I’ve spent the evening making apple sauce and thinking about America. Growing up apple sauce was a seasonal thing, something, like roast potatoes and trifle inherently part of Christmas dinner. Apple sauce as snack, baking ingredient, regular supermarket stock, isn’t a particularly British thing, but we did eat plenty of stewed apple and there isn’t really much of a difference. I love cooked apple in all it’s forms and the idea of preserving local, organic apples and having apple sauce on hand ready to eat, is hugely appealing and something I probably wouldn’t have thought of without the Americans I’ve gotten to know online, and in real life.
America has also been on my mind today, after reading about the sad result of Maine’s election. Of course, equality and marriage rights are important always and everywhere (and the idea of allowing the majority to vote over minority rights is frankly terrifying), but visiting the US this year really hit home how important they are not just on principle but in very practical ways. At home marriage just isn’t such a big deal, of course lots of people choose to get married (and while the civil partnership name is problematic it’s viewed as marriage and has not caused the world to end), but it generally seems to be a choice that’s made for personal reasons. I know a great many people in long term, committed relationships who aren’t married, for a myriad of reasons, but the important thing is that, it isn’t necessary to them, although there are some rights that marriage grants here.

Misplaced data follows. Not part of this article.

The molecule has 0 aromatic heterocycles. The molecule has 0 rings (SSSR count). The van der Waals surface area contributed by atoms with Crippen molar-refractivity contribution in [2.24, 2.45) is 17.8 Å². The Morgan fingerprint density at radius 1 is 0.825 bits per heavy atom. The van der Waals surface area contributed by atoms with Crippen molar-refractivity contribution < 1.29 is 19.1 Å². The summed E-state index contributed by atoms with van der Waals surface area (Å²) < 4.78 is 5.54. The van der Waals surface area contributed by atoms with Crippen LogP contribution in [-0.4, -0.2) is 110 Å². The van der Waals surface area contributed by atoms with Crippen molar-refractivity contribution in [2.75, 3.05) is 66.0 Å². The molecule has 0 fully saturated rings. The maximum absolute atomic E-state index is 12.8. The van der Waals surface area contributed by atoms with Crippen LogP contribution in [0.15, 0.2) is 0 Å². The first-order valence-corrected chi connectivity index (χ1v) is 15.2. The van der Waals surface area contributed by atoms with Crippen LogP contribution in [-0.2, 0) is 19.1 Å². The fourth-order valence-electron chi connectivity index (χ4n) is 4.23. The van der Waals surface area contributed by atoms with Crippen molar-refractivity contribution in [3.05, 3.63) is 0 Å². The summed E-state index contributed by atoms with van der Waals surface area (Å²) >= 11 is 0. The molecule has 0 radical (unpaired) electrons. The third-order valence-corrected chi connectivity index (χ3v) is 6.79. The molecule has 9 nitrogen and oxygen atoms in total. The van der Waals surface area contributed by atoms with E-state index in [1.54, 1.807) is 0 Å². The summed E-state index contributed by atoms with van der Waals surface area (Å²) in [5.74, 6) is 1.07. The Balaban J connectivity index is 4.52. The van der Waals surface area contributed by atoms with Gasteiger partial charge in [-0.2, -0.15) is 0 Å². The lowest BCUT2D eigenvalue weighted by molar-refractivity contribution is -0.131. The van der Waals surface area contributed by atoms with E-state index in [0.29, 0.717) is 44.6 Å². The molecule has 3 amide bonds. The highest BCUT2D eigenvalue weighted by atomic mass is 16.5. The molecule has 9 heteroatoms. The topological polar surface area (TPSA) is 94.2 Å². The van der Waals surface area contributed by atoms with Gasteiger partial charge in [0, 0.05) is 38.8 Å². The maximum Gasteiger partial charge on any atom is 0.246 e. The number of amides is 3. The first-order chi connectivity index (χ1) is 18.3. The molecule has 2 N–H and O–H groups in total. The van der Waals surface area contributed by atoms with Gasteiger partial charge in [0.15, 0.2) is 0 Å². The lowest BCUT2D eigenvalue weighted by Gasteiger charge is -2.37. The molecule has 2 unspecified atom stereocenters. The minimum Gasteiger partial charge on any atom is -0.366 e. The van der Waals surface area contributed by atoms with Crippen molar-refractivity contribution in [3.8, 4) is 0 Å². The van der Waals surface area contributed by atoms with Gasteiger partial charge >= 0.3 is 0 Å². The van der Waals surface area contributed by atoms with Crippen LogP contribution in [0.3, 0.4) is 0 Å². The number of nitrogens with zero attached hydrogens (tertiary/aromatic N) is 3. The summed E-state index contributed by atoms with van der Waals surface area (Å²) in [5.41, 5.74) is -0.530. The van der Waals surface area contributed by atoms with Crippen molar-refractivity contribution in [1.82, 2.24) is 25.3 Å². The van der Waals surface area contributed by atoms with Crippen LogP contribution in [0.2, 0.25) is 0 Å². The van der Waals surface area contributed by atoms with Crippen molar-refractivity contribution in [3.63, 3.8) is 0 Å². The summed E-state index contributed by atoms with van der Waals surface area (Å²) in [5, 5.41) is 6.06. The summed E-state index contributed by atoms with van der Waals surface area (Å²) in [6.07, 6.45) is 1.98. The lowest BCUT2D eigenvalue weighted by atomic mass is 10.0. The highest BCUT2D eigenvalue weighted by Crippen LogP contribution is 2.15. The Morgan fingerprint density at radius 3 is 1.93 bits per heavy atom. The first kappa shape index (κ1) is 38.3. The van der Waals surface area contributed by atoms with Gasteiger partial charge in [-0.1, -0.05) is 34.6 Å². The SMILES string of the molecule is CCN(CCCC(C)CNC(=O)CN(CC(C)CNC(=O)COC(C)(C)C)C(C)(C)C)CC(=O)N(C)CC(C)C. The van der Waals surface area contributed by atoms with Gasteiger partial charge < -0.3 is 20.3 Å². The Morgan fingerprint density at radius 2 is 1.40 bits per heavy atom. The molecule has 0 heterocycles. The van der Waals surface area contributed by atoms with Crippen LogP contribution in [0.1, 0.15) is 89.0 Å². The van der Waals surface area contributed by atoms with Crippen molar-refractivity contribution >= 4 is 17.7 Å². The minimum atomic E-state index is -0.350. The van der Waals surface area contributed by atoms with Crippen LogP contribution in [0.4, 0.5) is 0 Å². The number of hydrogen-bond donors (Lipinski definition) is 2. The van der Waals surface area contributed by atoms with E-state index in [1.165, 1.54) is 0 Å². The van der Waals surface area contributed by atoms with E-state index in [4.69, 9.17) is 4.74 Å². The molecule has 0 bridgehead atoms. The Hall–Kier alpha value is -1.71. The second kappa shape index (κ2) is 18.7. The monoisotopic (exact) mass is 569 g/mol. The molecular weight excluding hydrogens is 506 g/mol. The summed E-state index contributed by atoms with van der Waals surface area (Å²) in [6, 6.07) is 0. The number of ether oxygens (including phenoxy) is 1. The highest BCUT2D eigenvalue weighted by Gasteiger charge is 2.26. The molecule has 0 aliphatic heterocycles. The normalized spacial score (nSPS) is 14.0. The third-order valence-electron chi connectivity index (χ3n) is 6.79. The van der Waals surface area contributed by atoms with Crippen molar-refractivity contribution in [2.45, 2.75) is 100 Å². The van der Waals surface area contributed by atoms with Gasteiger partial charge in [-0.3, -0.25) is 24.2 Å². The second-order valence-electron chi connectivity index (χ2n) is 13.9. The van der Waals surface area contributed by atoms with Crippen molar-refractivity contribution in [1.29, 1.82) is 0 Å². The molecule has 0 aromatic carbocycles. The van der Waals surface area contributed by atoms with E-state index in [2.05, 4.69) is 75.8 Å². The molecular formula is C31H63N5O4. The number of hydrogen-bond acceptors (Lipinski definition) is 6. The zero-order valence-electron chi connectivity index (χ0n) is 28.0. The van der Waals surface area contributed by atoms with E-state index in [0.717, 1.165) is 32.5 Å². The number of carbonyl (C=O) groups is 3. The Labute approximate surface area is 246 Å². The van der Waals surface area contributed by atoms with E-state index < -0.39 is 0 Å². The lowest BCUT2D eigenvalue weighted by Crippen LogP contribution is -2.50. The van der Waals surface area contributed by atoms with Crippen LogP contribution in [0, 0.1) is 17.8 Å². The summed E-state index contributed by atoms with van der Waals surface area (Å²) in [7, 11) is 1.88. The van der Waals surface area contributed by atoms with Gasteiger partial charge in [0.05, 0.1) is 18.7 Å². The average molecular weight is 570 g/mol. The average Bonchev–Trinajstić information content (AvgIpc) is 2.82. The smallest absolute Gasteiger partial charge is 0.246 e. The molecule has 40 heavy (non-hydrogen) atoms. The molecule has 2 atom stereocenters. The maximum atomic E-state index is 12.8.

I was constantly surprised in America by just how many people I met who were married, who planned to get married, and who perceived marriage as important, normal and even necessary. At first I was pretty surprised by this, and as someone who spends quite so much time online and immersed in American culture as I do, I wasn’t expecting to find many unexpected cultural differences. And so I started asking questions, and the answers were revealing and consistent. Of course Americans get married for many of the same personal reasons as people at home do, but they also had far more practical reasons. Nowhere should who you love make you a second class citizen, but in America, this seems so much less abstract and so much more about practical realities. Which is making me sad today, and the childish comforts of apple sauce, isn’t going to fix that, but more people speaking out has got to help.
The Wardie cardigan is worked in pieces from the bottom up. When the front and back are complete they're joined at the shoulders and then the sleeves are worked from stitches picked up around the armhole. The shoulders are shaped at the back, with neat cabled decreases and the bound off edge of the front pieces wraps over the shoulder to join the decreased edge. This style of shaping is known as English tailoring and gives a beautiful fit and a neat finish that's often found on high end ready to wear knitwear.
If you're interested in knitting Wardie but aren't sure about the finishing here's how the shoulders and sleeve go together.